Take Many Breaks

Practice of the Week
Take Many Breaks

As we evolved in hunter-gatherer bands over millions of years, life moved at the pace of a walk, in rhythm with the seasons and with the rising and setting of the sun each day. In many of the hunter-gatherer cultures still existing today, it takes only a few hours a day to find food and shelter. Its a good guess that our ancient ancestors lived similarly, and spent the rest of their time relaxing hanging out with friends, and looking at the stars.

Sure, life was tough in other ways, like dodging saber-tooth tigers, yet the point remains that the human body and mind evolved to be in a state of rest or leisure -- in other words, on a break -- much of the time.

But now, in the twenty-first century, people routinely work ten, twelve, or more hours a day -- when you count commuting, working from home, and business travel -- to put bread on the table and a roof over their heads. Much the same is true if a person is a stay-at-home parent, since "the village it takes to raise a child" usually looks more like a ghost town these days. Many of us are on the job and on the go from soon after we wake up in the morning and check emails or feed children (or both!) to the last time we pull phone messages at night.

It makes you wonder who is "advanced" and who is "primitive"!

The modern, pedal-to-the-metal lifestyle produces chronic stress and tension, and related physical and mental health issues. It also crowds out creative pursuits, friendships, recreation, spiritual life, and time for children and mates. Therapists these days often see families where one or both parents are dealing with work sixty-plus hours a week (both because there are so many such families, and because the stress of it drives them to therapy). The job is an elephant in the living room, pushing everything else to the margins.

Imagine for a moment that you are sitting comfortably somewhere in your old age and looking back on your life and reflecting. Do you think you are going to wish you had spent more time on the job or doing housework?

Or wish you had spent more time relaxing, hanging out with friends, and looking at the stars?


So promise yourself that you'll take more breaks. Most of them will be brief, even a minute or less. But their accumulating effects will be really good for you.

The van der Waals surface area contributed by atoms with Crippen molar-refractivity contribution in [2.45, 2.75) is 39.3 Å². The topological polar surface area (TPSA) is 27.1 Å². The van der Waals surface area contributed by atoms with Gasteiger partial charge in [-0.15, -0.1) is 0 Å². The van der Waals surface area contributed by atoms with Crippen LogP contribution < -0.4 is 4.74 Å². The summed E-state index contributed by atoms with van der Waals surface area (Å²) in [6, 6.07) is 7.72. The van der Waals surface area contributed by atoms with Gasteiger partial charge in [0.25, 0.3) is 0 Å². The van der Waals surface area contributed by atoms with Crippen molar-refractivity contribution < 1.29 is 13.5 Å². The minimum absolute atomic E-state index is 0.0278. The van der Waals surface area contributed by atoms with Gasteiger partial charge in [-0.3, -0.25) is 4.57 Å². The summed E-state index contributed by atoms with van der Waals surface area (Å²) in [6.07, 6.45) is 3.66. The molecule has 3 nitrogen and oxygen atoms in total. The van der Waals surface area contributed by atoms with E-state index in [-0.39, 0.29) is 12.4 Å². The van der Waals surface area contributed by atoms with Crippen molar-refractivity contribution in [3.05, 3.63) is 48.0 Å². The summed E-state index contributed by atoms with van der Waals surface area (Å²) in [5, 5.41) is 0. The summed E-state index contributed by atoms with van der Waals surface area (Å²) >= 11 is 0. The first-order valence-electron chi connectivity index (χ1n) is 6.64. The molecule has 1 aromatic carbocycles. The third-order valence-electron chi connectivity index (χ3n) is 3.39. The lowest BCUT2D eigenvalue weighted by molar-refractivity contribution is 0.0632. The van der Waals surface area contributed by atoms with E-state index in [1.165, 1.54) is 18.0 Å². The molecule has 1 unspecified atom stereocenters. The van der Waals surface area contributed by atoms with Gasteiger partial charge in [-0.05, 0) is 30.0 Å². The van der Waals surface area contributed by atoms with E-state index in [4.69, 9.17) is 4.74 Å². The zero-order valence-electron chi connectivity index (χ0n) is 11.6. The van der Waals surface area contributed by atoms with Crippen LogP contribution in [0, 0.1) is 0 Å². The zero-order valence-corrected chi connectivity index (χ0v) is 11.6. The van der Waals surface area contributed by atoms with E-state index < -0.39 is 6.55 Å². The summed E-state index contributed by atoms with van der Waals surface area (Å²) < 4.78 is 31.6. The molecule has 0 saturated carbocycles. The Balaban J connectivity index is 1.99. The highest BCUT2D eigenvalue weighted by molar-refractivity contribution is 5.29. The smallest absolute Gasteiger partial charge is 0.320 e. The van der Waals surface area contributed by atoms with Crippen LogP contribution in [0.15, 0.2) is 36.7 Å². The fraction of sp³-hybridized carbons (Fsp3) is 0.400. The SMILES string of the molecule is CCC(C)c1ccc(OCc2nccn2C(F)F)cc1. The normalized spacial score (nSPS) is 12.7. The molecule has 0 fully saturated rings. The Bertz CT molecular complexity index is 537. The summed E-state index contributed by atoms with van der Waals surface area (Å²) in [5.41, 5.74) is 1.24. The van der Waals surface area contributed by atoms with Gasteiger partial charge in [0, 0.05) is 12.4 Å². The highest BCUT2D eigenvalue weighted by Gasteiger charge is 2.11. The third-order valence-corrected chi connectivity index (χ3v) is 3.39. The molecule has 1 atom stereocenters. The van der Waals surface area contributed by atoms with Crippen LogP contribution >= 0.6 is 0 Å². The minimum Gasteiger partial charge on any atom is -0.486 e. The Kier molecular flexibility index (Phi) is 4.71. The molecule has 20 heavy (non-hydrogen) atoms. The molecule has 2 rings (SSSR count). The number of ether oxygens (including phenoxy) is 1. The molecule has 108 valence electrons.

Here are some methods for getting more breaks; pick one(s) you like best:
  • Give yourself permission. Tell yourself that you have worked hard and deserve a little rest; that it's important for your health; that your productivity will actually increase with more breaks; that even cavemen/women got more breaks than you!
  • Renounce everything else. When it's time for a break, drop everything else for that time. Truly "clock out."
  • Take lots of microbreaks. Many times a day, step out of the stream of doingness for at least a few seconds: close your eyes for a moment; take a couple of deep breaths; shift your visual focus to the farthest point you can see; repeat a saying or prayer; stand up and move about.
  • Shift gears. Maybe you have to keep grinding through your To Do list, but at least take a break from task A by doing a different kind of task B.
  • Get out. Look out the window; go outside and stare up at the sky; find a reason to walk out of a meeting.
  • Unplug. If only for a few minutes, stop answering your phone(s); shut down e-mails; turn off the TV or radio; take off the earphones.
  • Make your body happy. Wash your face; eat a cookie; smell something good; stretch; lie down; rub your eyes or ears.
  • Go on a mental holiday. Remember or imagine a setting (mountain lake? tropical beach? grandma's kitchen?) that makes you feel relaxed and happy. When you can, go there and enjoy yourself. "They" may have your body, but they don't get your mind.
  • Keep your stress needle out of the red zone. If you find yourself getting increasingly frustrated or tense in some situation, disengage and take a break before your head explodes. Staying out of "red zone" stress is a serious priority for your long-term health and well-being.
To get at the underlying causes of your busy life and lack of breaks, consider all the things you think you have to do. Can you drop or delegate some of these? And can you take on fewer commitments and tasks in the future?

Personally, I've been slowly learning how to say no. No to low priority activities, no to great things I just don't have time for, no to my appetite for filling up my calendar.

Saying no will help you say yes to your own well-being, to friends, to activities that really feed you, to an uncluttered mind. To the stars twinkling high above your head.

For Journaling

Reflect on each of the bullet points above: Would it work for you? Why or why not? Will you implement it? Which one is your favorite?

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